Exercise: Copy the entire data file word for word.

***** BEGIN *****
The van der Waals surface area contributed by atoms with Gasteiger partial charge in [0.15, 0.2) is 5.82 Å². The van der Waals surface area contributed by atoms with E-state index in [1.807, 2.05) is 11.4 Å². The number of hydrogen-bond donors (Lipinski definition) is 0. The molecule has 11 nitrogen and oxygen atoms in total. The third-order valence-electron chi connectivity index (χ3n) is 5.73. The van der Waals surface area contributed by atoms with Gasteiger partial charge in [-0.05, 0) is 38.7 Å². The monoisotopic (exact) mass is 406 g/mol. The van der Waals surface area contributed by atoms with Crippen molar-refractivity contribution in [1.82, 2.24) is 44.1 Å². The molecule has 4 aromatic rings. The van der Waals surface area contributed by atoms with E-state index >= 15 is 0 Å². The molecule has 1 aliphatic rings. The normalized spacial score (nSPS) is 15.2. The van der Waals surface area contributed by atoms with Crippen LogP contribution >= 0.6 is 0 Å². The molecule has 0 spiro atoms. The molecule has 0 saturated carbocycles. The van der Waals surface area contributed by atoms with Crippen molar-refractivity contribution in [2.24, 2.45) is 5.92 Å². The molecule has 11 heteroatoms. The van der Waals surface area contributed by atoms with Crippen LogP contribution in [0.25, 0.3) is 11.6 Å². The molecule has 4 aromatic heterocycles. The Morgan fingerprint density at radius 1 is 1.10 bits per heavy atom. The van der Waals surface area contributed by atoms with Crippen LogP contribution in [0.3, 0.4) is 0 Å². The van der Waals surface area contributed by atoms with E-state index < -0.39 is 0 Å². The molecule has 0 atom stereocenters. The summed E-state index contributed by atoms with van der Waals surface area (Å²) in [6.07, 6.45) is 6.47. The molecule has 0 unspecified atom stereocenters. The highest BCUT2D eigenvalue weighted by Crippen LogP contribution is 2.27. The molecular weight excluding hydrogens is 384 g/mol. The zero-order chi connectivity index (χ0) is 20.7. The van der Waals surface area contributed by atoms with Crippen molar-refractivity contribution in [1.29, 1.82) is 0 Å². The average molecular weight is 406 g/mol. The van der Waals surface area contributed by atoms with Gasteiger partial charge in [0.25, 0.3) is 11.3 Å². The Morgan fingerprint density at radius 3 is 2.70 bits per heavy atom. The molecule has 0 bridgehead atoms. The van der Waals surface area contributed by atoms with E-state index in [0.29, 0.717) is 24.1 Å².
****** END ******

The van der Waals surface area contributed by atoms with Gasteiger partial charge in [0.15, 0.2) is 5.82 Å². The van der Waals surface area contributed by atoms with E-state index in [1.807, 2.05) is 11.4 Å². The number of hydrogen-bond donors (Lipinski definition) is 0. The molecule has 11 nitrogen and oxygen atoms in total. The third-order valence-electron chi connectivity index (χ3n) is 5.73. The van der Waals surface area contributed by atoms with Gasteiger partial charge in [-0.05, 0) is 38.7 Å². The monoisotopic (exact) mass is 406 g/mol. The van der Waals surface area contributed by atoms with Crippen molar-refractivity contribution in [1.82, 2.24) is 44.1 Å². The molecule has 4 aromatic rings. The van der Waals surface area contributed by atoms with E-state index >= 15 is 0 Å². The molecule has 1 aliphatic rings. The normalized spacial score (nSPS) is 15.2. The van der Waals surface area contributed by atoms with Crippen LogP contribution >= 0.6 is 0 Å². The molecule has 0 spiro atoms. The molecule has 0 saturated carbocycles. The van der Waals surface area contributed by atoms with Crippen molar-refractivity contribution in [2.24, 2.45) is 5.92 Å². The molecule has 11 heteroatoms. The van der Waals surface area contributed by atoms with Crippen LogP contribution in [0.25, 0.3) is 11.6 Å². The molecule has 4 aromatic heterocycles. The Morgan fingerprint density at radius 1 is 1.10 bits per heavy atom. The van der Waals surface area contributed by atoms with Crippen LogP contribution in [0.3, 0.4) is 0 Å². The van der Waals surface area contributed by atoms with E-state index < -0.39 is 0 Å². The molecule has 0 atom stereocenters. The summed E-state index contributed by atoms with van der Waals surface area (Å²) in [6.07, 6.45) is 6.47. The molecule has 0 unspecified atom stereocenters. The highest BCUT2D eigenvalue weighted by Crippen LogP contribution is 2.27. The molecular weight excluding hydrogens is 384 g/mol. The zero-order chi connectivity index (χ0) is 20.7. The van der Waals surface area contributed by atoms with Crippen molar-refractivity contribution in [1.29, 1.82) is 0 Å². The average molecular weight is 406 g/mol. The van der Waals surface area contributed by atoms with Gasteiger partial charge in [0.25, 0.3) is 11.3 Å². The Morgan fingerprint density at radius 3 is 2.70 bits per heavy atom. The molecule has 0 bridgehead atoms. The van der Waals surface area contributed by atoms with E-state index in [0.29, 0.717) is 24.1 Å².